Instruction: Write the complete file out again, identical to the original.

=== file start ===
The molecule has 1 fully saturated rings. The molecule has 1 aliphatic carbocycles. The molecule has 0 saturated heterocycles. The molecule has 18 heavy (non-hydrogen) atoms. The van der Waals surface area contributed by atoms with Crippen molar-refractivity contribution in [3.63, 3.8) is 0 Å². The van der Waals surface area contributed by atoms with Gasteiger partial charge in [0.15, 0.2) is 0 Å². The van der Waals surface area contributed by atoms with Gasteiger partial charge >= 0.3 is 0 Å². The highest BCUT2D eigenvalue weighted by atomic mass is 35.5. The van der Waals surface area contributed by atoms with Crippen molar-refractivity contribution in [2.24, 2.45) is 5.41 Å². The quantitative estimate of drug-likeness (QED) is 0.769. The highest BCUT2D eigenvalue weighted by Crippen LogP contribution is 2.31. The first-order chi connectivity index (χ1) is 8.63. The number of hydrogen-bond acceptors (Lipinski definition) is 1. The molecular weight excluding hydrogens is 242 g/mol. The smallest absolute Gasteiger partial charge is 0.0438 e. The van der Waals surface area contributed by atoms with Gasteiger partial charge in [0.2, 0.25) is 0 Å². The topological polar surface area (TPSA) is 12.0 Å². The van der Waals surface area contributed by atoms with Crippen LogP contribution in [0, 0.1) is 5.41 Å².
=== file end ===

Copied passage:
The molecule has 1 fully saturated rings. The molecule has 1 aliphatic carbocycles. The molecule has 0 saturated heterocycles. The molecule has 18 heavy (non-hydrogen) atoms. The van der Waals surface area contributed by atoms with Crippen molar-refractivity contribution in [3.63, 3.8) is 0 Å². The van der Waals surface area contributed by atoms with Gasteiger partial charge in [0.15, 0.2) is 0 Å². The van der Waals surface area contributed by atoms with Gasteiger partial charge >= 0.3 is 0 Å². The highest BCUT2D eigenvalue weighted by atomic mass is 35.5. The van der Waals surface area contributed by atoms with Crippen molar-refractivity contribution in [2.24, 2.45) is 5.41 Å². The quantitative estimate of drug-likeness (QED) is 0.769. The highest BCUT2D eigenvalue weighted by Crippen LogP contribution is 2.31. The first-order chi connectivity index (χ1) is 8.63. The number of hydrogen-bond acceptors (Lipinski definition) is 1. The molecular weight excluding hydrogens is 242 g/mol. The smallest absolute Gasteiger partial charge is 0.0438 e. The van der Waals surface area contributed by atoms with Gasteiger partial charge in [0.2, 0.25) is 0 Å². The topological polar surface area (TPSA) is 12.0 Å². The van der Waals surface area contributed by atoms with Crippen LogP contribution in [0, 0.1) is 5.41 Å².